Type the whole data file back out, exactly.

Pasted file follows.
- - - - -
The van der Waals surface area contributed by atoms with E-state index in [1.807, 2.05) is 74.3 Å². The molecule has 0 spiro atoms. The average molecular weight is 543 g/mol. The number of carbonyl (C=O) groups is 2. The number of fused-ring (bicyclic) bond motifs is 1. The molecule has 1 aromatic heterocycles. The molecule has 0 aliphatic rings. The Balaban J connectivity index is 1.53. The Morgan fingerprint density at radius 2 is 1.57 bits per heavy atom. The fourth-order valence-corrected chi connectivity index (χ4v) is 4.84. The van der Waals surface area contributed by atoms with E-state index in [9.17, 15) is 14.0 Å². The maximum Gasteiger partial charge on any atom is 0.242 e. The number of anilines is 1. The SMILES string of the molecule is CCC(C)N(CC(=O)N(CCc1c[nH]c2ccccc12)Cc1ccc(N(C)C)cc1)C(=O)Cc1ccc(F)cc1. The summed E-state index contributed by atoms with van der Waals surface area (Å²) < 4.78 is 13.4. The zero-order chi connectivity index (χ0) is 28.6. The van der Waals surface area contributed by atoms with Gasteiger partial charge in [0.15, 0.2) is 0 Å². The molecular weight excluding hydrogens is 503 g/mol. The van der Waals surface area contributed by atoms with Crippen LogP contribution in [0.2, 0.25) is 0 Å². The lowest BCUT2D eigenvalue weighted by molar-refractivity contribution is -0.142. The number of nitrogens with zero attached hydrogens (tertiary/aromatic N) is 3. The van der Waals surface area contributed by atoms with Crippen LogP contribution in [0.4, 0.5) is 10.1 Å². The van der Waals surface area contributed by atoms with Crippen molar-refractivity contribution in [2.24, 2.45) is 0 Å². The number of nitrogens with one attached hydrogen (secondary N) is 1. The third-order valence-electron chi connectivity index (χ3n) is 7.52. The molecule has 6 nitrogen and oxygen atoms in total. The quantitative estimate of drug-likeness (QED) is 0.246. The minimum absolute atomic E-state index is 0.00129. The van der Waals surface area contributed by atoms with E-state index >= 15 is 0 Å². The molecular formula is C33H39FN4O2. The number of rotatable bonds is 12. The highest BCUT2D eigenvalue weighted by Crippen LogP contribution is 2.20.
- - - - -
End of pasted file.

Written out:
The van der Waals surface area contributed by atoms with E-state index in [1.807, 2.05) is 74.3 Å². The molecule has 0 spiro atoms. The average molecular weight is 543 g/mol. The number of carbonyl (C=O) groups is 2. The number of fused-ring (bicyclic) bond motifs is 1. The molecule has 1 aromatic heterocycles. The molecule has 0 aliphatic rings. The Balaban J connectivity index is 1.53. The Morgan fingerprint density at radius 2 is 1.57 bits per heavy atom. The fourth-order valence-corrected chi connectivity index (χ4v) is 4.84. The van der Waals surface area contributed by atoms with E-state index in [9.17, 15) is 14.0 Å². The maximum Gasteiger partial charge on any atom is 0.242 e. The number of anilines is 1. The SMILES string of the molecule is CCC(C)N(CC(=O)N(CCc1c[nH]c2ccccc12)Cc1ccc(N(C)C)cc1)C(=O)Cc1ccc(F)cc1. The summed E-state index contributed by atoms with van der Waals surface area (Å²) < 4.78 is 13.4. The zero-order chi connectivity index (χ0) is 28.6. The van der Waals surface area contributed by atoms with Gasteiger partial charge in [0.15, 0.2) is 0 Å². The molecular weight excluding hydrogens is 503 g/mol. The van der Waals surface area contributed by atoms with Crippen LogP contribution in [0.2, 0.25) is 0 Å². The lowest BCUT2D eigenvalue weighted by molar-refractivity contribution is -0.142. The number of nitrogens with zero attached hydrogens (tertiary/aromatic N) is 3. The van der Waals surface area contributed by atoms with Crippen LogP contribution in [0.4, 0.5) is 10.1 Å². The van der Waals surface area contributed by atoms with Crippen molar-refractivity contribution in [2.24, 2.45) is 0 Å². The number of nitrogens with one attached hydrogen (secondary N) is 1. The third-order valence-electron chi connectivity index (χ3n) is 7.52. The molecule has 6 nitrogen and oxygen atoms in total. The quantitative estimate of drug-likeness (QED) is 0.246. The minimum absolute atomic E-state index is 0.00129. The van der Waals surface area contributed by atoms with E-state index >= 15 is 0 Å². The molecular formula is C33H39FN4O2. The number of rotatable bonds is 12. The highest BCUT2D eigenvalue weighted by Crippen LogP contribution is 2.20.